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After using the Django template language, I really miss being able to do things like this:

{% if condition %}
    <!-- snip -->
{% else %}
    <!-- snip -->
{% endif %}

When I am using JSP, I am stuck doing something like this:

<logic:equal name="something" value="example">
    <!-- snip -->
</logic:equal>
<logic:notEqual name="something" value="example">
    <!-- snip -->
</logic:notEqual>

or:

<% if (condition) { %>
   <!-- snip -->
<% } else { %>
   <!-- snip -->
<% } %>

Is it possible to write a custom tag that supports else and else if, rather than simply having a pair of tags for each check?

If it's not possible, which is the "preferred" style? Scriptlets or multiple tag pairs? At my organization, most people seem to frown upon scriptlets, but I haven't really heard a good reason why simple conditional statements like the ones I've listed are so bad.

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I'm not familiar with Django, but what's the difference between the Django example and the second JSP? –  Tom Hawtin - tackline Jun 4 '09 at 1:10

5 Answers 5

up vote 3 down vote accepted

The tags in XML come in pairs, one to open one to close. The three elements of the if then else end do not lend to a nice open and close format. The only other way is to use the choose tag as follows:

<c:choose>
  <c:when test="${bean.value == 2}">
    <p>True</p>
  </c:when>
  <c:otherwise>
    <p>False</p>
  </c:otherwise>
</c:choose>

This is the usual way in which to code the if then else structures in jstl.

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The JSTL tags come with a choose tag that works like a multi select.

<c:choose>
    <c:when test="${first condition}">
       whatever
    </c:when>
    <c:when test="${second condition}">
       whatever
    </c:when>
    <c:when test="${third condition}">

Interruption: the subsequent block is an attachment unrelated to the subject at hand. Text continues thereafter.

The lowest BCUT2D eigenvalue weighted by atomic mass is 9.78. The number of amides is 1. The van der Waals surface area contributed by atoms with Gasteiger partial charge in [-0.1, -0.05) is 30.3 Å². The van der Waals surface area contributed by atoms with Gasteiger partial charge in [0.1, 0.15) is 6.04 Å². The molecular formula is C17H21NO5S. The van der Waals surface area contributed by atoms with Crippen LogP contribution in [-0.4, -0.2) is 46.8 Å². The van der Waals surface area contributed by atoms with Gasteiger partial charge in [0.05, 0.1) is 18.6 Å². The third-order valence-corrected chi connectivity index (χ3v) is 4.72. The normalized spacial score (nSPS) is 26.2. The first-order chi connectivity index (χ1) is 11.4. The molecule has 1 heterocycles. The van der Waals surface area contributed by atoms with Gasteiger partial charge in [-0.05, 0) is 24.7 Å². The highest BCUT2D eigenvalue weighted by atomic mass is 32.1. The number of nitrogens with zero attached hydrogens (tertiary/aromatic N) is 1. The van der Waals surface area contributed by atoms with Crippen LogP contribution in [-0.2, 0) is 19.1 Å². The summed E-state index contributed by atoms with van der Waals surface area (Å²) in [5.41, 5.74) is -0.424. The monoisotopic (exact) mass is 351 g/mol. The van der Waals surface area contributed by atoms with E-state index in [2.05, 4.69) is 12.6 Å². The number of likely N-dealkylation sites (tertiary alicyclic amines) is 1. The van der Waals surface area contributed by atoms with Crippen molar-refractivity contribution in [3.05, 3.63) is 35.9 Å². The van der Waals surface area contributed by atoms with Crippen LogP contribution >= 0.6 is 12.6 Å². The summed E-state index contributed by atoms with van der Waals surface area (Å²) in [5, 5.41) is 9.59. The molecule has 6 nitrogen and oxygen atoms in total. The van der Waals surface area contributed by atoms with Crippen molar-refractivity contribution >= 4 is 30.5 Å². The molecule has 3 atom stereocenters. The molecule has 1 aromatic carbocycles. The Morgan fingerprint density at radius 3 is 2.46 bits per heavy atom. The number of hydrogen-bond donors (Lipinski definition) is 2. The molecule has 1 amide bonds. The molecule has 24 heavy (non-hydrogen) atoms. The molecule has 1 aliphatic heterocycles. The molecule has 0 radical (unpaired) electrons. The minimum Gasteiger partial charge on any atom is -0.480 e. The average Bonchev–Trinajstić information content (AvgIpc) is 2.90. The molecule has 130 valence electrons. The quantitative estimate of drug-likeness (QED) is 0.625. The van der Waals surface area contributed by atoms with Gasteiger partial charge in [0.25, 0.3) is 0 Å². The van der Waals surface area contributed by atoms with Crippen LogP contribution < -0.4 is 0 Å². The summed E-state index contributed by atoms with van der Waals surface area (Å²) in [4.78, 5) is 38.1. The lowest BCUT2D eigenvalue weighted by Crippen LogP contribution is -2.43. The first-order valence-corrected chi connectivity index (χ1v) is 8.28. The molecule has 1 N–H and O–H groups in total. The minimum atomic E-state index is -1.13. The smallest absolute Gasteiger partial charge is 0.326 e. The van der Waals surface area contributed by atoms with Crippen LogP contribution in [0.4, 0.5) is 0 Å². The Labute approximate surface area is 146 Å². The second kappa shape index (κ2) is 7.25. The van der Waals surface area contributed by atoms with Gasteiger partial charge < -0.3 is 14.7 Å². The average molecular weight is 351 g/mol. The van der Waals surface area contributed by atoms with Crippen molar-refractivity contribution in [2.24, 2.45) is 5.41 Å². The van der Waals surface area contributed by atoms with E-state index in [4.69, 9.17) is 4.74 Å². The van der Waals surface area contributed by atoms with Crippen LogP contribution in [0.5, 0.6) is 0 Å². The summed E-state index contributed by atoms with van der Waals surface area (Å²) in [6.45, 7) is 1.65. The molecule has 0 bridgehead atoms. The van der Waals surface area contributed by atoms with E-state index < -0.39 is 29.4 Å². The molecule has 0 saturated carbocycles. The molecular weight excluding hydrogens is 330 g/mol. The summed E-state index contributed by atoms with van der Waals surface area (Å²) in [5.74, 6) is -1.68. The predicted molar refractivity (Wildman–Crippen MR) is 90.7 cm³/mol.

whatever
    </c:when>
    <c:otherwise>
          whatever else
    </c:otherwise>
 </c:choose>
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The above solutions will work (<c:choose> and <c:if>).

If you're interested in writing custom tags to do more or be more "domain specific", they're actually quite easy.

I did a presentation at JavaOne several years ago -- the slides are at http://javadude.com/articles/javaone/index.html (in the first section). There are details on how to write looping and conditional tags. (I did the presentation before the standard tag libs came out, btw)

There's also a really good custom tag tutorial at http://www.orionserver.com/docs/tutorials/taglibs/index.html. It's got a few specifics for orion server, but most of it is very generic.

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I know how to write a custom tag. I wanted to know if it was possible to write a custom tag that wasn't just a start and end tag. Turns out the answer is no. –  TM. Jun 4 '09 at 18:37
1  
They're XML tags. What else would be available? –  Ian McLaird Jun 4 '09 at 19:25
    
You can create a container tag that has many alternatives in it (like the choose mentioned). Take a look at the LayoutManager example in my talk, for example - arbitrary nesting. –  Scott Stanchfield Jun 5 '09 at 6:49
    
@Ian McLaird: I guess i never understood why they should need to be XML tags. After all, there are plenty of things in most JSPs that make it so that it is no longer a valid XML file. Until rmarimon answered this question, I was unaware that they were restricted to be XML style tags. Frankly I prefer the DTL style where this restriction is NOT in place. –  TM. Jun 11 '09 at 19:05

There are conditional tags in the standard tag libraries:

<%@ taglib uri="http://java.sun.com/jsp/jstl/core" prefix="c" %>
<c:if ... >

</c:if>

lookup any refererence on jstl.

You can also do this directly in the jsp, although it's a bit frowned upon:

<% if (something) { %>
 ... this will only display if something is true ...
<% } >
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I am aware of the jstl tags, do they work with interior else or elseif tags? Or are they still restricted to pairs of tags? It was my impression that they still leave you checking "if condition" then checking "if !condition" for the "else" block. –  TM. Jun 4 '09 at 0:59

I don't see any reason why you couldn't write a custom JSP tag that knew to look for the tag in it's bodycontent. It wouldn't be a "best practice", but it would be a pretty clean and intuitive way of doing things.

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